The London Transport Museum does a great job of taking us on a journey (if you'll pardon the pun) through the history of transportation in London. It's really all so very fascinating you will almost enjoy your Monday morning commute as the facts dance around your head and you see the tube, trains and buses in a new light - and possibly a new found respect. 

You'll learn about the original Hackney Carriage, Double Decker Horse Drawn Trams and the making of the London Underground Tunnel System. You'll get to press a lot of buttons, hop on and off an original route master and if you're a North Londoner like me, reminiscence, on a 1980s tube carriage, about your childhood journeys 'into town' on the Northern Line.

The whole museum is like an Alice in Wonderland experience and a London history lesson rolled into one. It shares with us facts and stories about the transportation that has kept this city thriving, with fun, interactive displays and beautifully restored vintage vehicles to admire. 

My only complaint is that, being a weekend, I had to wait patiently for children to have their go, so I could hop on and off the attractions too! sometimes it's hard to be an adult...... 

Such a marvellous museum, with a fascinating insight into the evolution and forthcoming methods of transportation in London, a great day out!!

Staff Writer

This is a great place for kids, with enough cool about it to make it bearable, if not enjoyable, for their adult companions. Strange to think that children are so impressed by doing the kind of thing they do every day of their life (press traffic light buttons! Use a pelican crossing! Climb up the stairs of a bus!) - but they are.. Some great educational bits and impressive interactive displays and lovely cafe and shop. Definitely a family thumbs up from us.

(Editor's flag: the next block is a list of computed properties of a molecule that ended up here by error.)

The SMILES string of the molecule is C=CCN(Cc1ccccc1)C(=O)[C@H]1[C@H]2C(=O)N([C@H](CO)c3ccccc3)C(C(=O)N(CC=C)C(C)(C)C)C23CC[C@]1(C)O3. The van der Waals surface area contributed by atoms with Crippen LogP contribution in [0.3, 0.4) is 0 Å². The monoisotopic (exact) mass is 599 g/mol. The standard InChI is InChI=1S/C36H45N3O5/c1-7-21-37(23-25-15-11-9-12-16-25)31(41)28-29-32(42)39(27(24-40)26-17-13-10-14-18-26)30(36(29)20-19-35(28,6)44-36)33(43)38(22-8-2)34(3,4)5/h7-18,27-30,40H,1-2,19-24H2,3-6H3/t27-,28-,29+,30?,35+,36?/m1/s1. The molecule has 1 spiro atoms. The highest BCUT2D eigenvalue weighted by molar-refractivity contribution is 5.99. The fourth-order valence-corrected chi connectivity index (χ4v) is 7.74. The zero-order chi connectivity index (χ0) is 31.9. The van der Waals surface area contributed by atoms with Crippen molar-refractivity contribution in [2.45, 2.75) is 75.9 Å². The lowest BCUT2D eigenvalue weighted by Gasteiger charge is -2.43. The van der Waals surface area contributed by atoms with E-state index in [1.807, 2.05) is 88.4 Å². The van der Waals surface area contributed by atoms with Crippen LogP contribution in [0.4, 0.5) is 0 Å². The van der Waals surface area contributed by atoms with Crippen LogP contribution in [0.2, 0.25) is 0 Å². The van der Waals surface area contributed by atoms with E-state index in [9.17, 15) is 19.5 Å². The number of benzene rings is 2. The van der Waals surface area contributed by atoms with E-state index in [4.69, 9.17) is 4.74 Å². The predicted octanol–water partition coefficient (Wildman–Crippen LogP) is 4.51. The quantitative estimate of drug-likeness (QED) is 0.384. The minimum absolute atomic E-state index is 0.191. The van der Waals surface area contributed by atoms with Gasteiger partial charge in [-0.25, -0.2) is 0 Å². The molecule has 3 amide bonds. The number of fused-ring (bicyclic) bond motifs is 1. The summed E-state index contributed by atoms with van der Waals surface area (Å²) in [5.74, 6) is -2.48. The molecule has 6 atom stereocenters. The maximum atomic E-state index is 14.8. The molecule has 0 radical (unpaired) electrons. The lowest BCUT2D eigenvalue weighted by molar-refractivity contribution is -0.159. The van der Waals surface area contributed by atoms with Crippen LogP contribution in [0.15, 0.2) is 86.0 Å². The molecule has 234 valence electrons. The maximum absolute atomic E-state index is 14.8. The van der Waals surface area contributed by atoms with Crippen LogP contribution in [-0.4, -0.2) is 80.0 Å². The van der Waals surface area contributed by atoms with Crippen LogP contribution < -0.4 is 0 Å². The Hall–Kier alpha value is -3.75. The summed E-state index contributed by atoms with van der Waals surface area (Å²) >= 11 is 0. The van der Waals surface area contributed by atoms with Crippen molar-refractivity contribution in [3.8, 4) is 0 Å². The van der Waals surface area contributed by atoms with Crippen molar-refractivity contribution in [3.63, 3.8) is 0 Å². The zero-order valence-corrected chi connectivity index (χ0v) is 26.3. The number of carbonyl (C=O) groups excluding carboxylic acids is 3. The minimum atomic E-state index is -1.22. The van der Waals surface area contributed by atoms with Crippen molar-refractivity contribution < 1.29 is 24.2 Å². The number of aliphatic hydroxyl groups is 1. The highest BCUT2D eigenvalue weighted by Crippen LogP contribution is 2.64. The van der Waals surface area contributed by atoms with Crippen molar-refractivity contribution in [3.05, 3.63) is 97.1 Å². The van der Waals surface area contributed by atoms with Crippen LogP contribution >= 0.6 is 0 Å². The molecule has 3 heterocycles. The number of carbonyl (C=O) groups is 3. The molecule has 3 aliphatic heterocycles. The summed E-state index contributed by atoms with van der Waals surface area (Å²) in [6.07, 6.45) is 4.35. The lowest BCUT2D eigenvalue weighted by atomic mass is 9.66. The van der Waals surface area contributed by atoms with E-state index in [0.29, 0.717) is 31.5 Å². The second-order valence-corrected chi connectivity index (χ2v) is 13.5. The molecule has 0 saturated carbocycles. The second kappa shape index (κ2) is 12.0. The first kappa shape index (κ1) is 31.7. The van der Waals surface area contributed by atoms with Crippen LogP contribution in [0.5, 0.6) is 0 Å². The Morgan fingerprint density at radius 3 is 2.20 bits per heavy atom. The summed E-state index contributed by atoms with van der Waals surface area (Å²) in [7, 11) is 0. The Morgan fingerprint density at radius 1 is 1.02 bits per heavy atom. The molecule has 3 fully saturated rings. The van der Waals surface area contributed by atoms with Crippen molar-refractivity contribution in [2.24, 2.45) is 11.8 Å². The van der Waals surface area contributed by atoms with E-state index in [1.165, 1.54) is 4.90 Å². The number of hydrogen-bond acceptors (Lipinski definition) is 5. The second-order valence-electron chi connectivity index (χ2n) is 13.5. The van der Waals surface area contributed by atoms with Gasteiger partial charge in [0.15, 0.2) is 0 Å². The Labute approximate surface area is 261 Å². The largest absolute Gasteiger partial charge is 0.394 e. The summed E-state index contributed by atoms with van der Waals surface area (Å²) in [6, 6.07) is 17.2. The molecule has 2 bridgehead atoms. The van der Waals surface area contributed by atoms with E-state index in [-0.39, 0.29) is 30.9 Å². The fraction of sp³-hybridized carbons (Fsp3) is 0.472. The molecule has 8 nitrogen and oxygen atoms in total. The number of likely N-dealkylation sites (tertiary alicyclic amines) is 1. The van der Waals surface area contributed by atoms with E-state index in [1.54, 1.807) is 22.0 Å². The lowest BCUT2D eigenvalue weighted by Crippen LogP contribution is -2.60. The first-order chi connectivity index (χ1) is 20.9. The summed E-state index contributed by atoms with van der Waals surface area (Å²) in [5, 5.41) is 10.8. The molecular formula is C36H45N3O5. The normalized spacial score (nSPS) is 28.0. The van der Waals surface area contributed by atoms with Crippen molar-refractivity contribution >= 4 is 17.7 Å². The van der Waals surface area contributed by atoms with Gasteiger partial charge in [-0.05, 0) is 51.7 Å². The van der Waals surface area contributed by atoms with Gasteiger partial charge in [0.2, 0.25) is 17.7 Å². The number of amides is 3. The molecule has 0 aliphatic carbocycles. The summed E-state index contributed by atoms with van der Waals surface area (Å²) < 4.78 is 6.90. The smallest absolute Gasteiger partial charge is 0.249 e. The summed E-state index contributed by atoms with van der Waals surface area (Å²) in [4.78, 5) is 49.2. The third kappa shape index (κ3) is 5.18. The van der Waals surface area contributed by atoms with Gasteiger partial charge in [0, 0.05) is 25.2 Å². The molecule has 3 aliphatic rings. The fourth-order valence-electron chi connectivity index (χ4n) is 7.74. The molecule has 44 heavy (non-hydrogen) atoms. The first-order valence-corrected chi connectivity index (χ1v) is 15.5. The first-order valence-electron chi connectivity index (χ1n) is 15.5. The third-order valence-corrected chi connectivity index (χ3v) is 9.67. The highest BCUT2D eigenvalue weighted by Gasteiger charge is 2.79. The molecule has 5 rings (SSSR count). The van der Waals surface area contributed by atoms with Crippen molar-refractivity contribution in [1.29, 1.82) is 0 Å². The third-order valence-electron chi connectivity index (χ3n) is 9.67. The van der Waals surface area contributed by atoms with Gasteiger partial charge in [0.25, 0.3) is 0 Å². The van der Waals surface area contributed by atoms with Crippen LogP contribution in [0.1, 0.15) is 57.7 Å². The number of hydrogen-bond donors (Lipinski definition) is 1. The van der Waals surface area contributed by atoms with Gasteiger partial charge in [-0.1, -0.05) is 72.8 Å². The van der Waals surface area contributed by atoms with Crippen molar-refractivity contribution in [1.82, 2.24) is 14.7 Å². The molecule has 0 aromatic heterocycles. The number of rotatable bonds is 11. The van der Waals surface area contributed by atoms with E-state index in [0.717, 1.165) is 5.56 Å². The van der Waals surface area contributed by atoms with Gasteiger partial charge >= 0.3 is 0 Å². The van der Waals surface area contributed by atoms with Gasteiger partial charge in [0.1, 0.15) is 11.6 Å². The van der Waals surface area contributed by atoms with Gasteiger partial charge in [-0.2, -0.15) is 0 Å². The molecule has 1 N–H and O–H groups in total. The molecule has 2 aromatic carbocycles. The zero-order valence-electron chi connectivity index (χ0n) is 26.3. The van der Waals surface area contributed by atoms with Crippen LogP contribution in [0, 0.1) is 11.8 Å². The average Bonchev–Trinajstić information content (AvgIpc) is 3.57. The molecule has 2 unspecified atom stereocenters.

A lively atmosphere that successfully unites the culture, history and evolution of transport creating a fun experience for all ages!

I am very interested in London's efficient transport system & I really enjoyed learning about its history... London Transport Museum is an interactive musuem which is worth going while in London!

Wonderful for children - my 2 & 4 year old LOVE it. And massively appeals to the transport geek inside me. The various design-oriented exhibitions e.g. old posters are utterly fascinating as well. Not to mention the endless historical anecdotes, and insights behind-the-scenes of London, and... so much great stuff!

Shows that if you want a decent museum experience, you need to pay. Took my toddler (2yrs old) to both the science museum and this one. This museum REALLY captured his attention in a way that the Science Museum and the Natural History Museum did not. Plus you don't get the huge crowds. My toddler spent the first minutes saying 'oh choo choo train' on the top floor, he ran to see all the trains, ran into the old carriages, followed all the model train sets as they moved. He also enjoyed the actually decent children's play area, where the adult can sit down and relax.

As for the adults, this museum does everything I've ever wanted a museum to do; it takes you back to in time and builds up a picture of what London/London transport was like.

Your ticket gives you yearly access, under 17's (!?) go for free.

And to think I put off visiting this museum because you had to pay.....

A very good cross-section of London's fantastic transport history and much to keep children interested. Plenty of hands-on items.

Great place to learn about London's transport history, see classic buses and great vintage posters.